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Discussion Starter · #7 ·
It is surprising to me that an experienced breeder could deliver a puppy of over 3 months old without knowing that the dog had an undescended testicle or that he would not have checked as it seems elementary and crucial.
Is it not obvious?
Yes it worked out better for us as Scheiris demanded that we show the pup and attain championship status. That was quite a tall order snd impossible in the end.
No the breeder has not responded to three polite emails, although he did suggest (contrary to two vet opinions) that we not castrate the pup until he was over a year old. Once I sent the bill he went radio silent.
 

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although he did suggest (contrary to two vet opinions) that we not castrate the pup until he was over a year old. Once I sent the bill he went radio silent.
* I am not comparing our experience to yours and this post is not intended to imply that they are the same but they are somewhat similar.

We purchased our Ricky Ricardo from his previous owner (who was not his breeder) when he was 9 months old. He was already a veteran in the AKC Conformation show ring, a winner, and well on his way to his championship. The problem is that he could retract his testicles when he was under stress and did so occassionally while being shown. This can result in a permanent disqualification from AKC Conformation competition. His owner sold him to us with full disclosure of his medical condition because he was no longer qualified for breeding stock and the requirement that we have him neutered after 12 months old. We fell in love with him on the spot and took him home with us that day.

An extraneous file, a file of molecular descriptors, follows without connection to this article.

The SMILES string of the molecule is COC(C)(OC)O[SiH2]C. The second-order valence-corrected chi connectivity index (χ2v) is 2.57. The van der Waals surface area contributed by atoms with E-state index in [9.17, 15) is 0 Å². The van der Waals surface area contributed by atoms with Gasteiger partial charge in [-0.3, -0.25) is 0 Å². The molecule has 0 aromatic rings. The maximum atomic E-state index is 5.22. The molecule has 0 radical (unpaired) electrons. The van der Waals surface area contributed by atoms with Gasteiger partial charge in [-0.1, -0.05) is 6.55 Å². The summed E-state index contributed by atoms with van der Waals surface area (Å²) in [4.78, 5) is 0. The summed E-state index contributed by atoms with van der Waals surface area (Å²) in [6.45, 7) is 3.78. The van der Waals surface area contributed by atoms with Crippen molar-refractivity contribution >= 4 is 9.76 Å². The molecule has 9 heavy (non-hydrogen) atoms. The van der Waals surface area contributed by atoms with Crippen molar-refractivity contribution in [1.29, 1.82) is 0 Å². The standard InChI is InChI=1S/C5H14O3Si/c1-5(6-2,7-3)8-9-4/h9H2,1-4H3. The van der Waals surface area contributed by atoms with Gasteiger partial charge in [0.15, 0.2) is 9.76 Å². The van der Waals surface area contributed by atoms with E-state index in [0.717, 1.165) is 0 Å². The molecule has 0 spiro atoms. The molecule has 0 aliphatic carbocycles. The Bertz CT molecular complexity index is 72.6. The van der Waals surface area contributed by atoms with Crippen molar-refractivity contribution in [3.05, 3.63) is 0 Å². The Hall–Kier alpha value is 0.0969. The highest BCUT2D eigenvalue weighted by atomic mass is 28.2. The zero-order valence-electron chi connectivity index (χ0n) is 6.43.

Upon returning to our house, we took him to our Vet for an examination. Our Vet found a number of minor medical conditions which were corrected with medications (several hundred dollars from our pocket, the previous owner refused to pay for) but he could find no indication of undescended testicles. Ricky appeared to be perfectly normal. However, since we agreed to have him neutered, his Vet recommended that it be done as soon as possible. The Vet said that there was no official, scientifically reviewed research that supported waiting for one year to neuter a male Havanese (this was 7 years ago). Therefore we followed our Vet's advice and had him neutered at our expense at 11 months. Of course his previous owner refused to pay, but we had agreed to have it done at our expense. His previous owner was very upset that we had him neutered against her wishes even though she no longer owned him.